Lucien Stryk has been a presence in American letters for almost fifty years. Those who know his poetry well will find this collection particularly gratifying. Like journeying again to places visited long ago, Stryk's writing is both familiar and wonderfully fresh. For those just becoming acquainted with Stryk's work, Zen, Poetry, the Art of Lucien Stryk makes an excellent introduction. It includes his early essay, "The American Scene Versus the International Scene," written shortly after his service in the Pacific during World War II, and "Digging In," his first published poem, as well as some of his best-known pieces on Zen and Zen poetry. Among the latter are "Beginnings, Ends," "Poetry and Zen," "I Fear Nothing: A Note on the Zen Poetry of Death," and his introduction to the great haiku poets, Issa and Basho. Selections of his most recent work include "The Red Rug: An Introduction to Poetry," and an imagined conversation among all four leading haiku poets called "Meeting at Hagi-no-Tera." Porterfield's informative collection includes essays about Stryk's work as well as his own prose and poetry. As the volume makes clear, writing poetry is for Lucien Stryk a sacred act. It is both escape and communion, inseparable from life's daily activities.
Table of Contents
Acknowledgmentsp. ix
Prefacep. x
Introductionp. 1
The American Scene Versus the International Scenep. 15
Lucien Stryk on Poems Ana Poetryp. 23
Making Poemsp. 25
What? Why This. This Onlyp. 41
A World Language of Poetry?p. 48
Note on Translating Japanese Zen Poetryp. 51
Verse Free and Otherwisep. 53
The Future of Poetryp. 55
Beyond Poetryp. 57
The Red Rug: an Introduction to Poetryp. 60
Lucien Stryk: an Interviewp. 76
Lucien Stryk on Zenp. 97
Let the Spring Breeze Enter: the Quest of Zenp. 99
Beginnings, Endsp. 106
Zen Poetryp. 117
Painter and Poetp. 134
Shinkichi Takahashi: Contemporary Zen Poetp. 144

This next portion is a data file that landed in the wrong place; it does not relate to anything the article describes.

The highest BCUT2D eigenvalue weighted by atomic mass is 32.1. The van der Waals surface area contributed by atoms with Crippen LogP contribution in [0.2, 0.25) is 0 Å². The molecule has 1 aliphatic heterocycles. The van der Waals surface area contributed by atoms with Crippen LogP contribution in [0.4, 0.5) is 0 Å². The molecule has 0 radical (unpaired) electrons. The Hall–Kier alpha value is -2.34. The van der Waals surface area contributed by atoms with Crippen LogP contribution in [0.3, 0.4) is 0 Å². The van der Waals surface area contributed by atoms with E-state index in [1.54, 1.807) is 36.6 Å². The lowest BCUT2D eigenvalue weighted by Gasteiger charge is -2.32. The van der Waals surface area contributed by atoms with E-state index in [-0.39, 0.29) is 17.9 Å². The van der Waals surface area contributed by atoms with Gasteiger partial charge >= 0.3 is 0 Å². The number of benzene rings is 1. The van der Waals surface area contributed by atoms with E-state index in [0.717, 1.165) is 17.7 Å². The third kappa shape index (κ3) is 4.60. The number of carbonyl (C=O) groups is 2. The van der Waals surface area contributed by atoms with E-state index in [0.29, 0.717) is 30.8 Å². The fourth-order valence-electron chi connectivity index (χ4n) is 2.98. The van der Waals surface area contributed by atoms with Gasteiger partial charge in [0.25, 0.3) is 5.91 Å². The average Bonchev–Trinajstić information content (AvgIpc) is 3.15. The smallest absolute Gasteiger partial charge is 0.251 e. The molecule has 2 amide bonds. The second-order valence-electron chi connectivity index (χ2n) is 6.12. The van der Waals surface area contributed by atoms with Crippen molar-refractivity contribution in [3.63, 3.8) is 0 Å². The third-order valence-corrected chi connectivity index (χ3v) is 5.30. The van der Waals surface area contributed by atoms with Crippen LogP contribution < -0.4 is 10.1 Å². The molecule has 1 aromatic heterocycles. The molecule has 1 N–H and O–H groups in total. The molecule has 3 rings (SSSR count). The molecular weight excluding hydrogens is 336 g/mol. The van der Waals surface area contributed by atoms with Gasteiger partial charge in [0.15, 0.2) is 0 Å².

Death of a Zen Poet: Shinkichi Takahashi (1901-1987)p. 156
I Fear Nothing: a Note on the Zen Poetry of Deathp. 166
Buddhism and Modern Manp. 176
Poetry and Zenp. 196
The Sound of Tearing/ the Destroyer of Booksp. 211
Notesp. 215
Introduction to Encounter with Zenp. 217
Introduction to on Love and Barley: Haiku of Bashop. 223
Preface to Crow with No Mouth: Ikkyup. 233
Introduction to the Dumpling Field: Haiku of Issap. 240
Modern Japanese Haikup. 251
Encounter with Lucien Strykp. 269
On the Poetp. 277
Lucien Sfryk's Poetryp. 279
Notesp. 291
Earning the Language: the Writing of Lucien Strykp. 293
From """"Zen: the Rocks of Sesshu"""" to """"Triumph of the Sparrow: Zen Poems of Shinkichi Takahashi"""": the Japanese Sources of Lucien Stryk's Early Poemsp. 314
Notesp. 337
Translating Lucien Strykp. 341
Selected Poetry of Lucien Strykp. 345
Books by Lucien Strykp. 387
Works Citedp. 388
Table of Contents provided by Publisher. All Rights Reserved.

This information is provided by a service that aggregates data from review sources and other sources that are often consulted by libraries, and readers. The University does not edit this information and merely includes it as a convenience for users. It does not warrant that reviews are accurate. As with any review users should approach reviews critically and where deemed necessary should consult multiple review sources. Any concerns or questions about particular reviews should be directed to the reviewer and/or publisher.

  link to old catalogue

Report a problem